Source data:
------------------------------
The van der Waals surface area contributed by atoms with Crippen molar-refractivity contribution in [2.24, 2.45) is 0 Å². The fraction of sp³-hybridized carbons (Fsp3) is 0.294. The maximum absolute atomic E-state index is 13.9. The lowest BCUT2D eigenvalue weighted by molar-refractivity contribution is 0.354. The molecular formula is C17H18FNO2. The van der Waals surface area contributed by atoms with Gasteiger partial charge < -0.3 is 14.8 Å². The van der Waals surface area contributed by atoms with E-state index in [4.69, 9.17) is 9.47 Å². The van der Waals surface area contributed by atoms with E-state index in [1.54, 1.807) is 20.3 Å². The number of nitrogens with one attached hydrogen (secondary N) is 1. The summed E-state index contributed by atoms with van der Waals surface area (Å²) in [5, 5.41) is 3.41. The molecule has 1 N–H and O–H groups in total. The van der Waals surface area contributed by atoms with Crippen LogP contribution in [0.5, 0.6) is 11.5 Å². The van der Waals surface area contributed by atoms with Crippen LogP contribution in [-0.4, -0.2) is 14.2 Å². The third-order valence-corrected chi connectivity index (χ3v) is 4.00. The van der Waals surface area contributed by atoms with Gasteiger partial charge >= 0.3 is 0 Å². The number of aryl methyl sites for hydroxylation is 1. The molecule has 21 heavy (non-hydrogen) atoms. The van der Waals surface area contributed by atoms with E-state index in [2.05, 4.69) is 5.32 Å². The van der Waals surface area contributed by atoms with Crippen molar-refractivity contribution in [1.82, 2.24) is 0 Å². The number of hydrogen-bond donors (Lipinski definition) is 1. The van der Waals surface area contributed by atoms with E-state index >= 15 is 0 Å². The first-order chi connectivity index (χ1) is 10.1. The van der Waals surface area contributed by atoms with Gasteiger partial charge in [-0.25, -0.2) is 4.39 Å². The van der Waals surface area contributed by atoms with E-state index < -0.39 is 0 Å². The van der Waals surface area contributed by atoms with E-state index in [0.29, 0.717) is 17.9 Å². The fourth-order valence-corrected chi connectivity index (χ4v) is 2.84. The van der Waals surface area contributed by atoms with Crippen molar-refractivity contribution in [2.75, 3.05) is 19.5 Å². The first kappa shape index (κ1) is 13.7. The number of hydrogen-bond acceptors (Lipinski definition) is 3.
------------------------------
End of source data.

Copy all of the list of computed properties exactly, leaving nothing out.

The van der Waals surface area contributed by atoms with Crippen molar-refractivity contribution in [2.24, 2.45) is 0 Å². The fraction of sp³-hybridized carbons (Fsp3) is 0.294. The maximum absolute atomic E-state index is 13.9. The lowest BCUT2D eigenvalue weighted by molar-refractivity contribution is 0.354. The molecular formula is C17H18FNO2. The van der Waals surface area contributed by atoms with Gasteiger partial charge < -0.3 is 14.8 Å². The van der Waals surface area contributed by atoms with E-state index in [4.69, 9.17) is 9.47 Å². The van der Waals surface area contributed by atoms with E-state index in [1.54, 1.807) is 20.3 Å². The number of nitrogens with one attached hydrogen (secondary N) is 1. The summed E-state index contributed by atoms with van der Waals surface area (Å²) in [5, 5.41) is 3.41. The molecule has 1 N–H and O–H groups in total. The van der Waals surface area contributed by atoms with Crippen LogP contribution in [0.5, 0.6) is 11.5 Å². The van der Waals surface area contributed by atoms with Crippen LogP contribution in [-0.4, -0.2) is 14.2 Å². The third-order valence-corrected chi connectivity index (χ3v) is 4.00. The van der Waals surface area contributed by atoms with Gasteiger partial charge >= 0.3 is 0 Å². The number of aryl methyl sites for hydroxylation is 1. The molecule has 21 heavy (non-hydrogen) atoms. The van der Waals surface area contributed by atoms with E-state index in [2.05, 4.69) is 5.32 Å². The van der Waals surface area contributed by atoms with Crippen molar-refractivity contribution in [1.82, 2.24) is 0 Å². The number of hydrogen-bond donors (Lipinski definition) is 1. The van der Waals surface area contributed by atoms with E-state index >= 15 is 0 Å². The first-order chi connectivity index (χ1) is 10.1. The van der Waals surface area contributed by atoms with Gasteiger partial charge in [-0.25, -0.2) is 4.39 Å². The van der Waals surface area contributed by atoms with E-state index < -0.39 is 0 Å². The van der Waals surface area contributed by atoms with E-state index in [0.29, 0.717) is 17.9 Å². The fourth-order valence-corrected chi connectivity index (χ4v) is 2.84. The van der Waals surface area contributed by atoms with Crippen molar-refractivity contribution in [2.75, 3.05) is 19.5 Å². The first kappa shape index (κ1) is 13.7. The number of hydrogen-bond acceptors (Lipinski definition) is 3.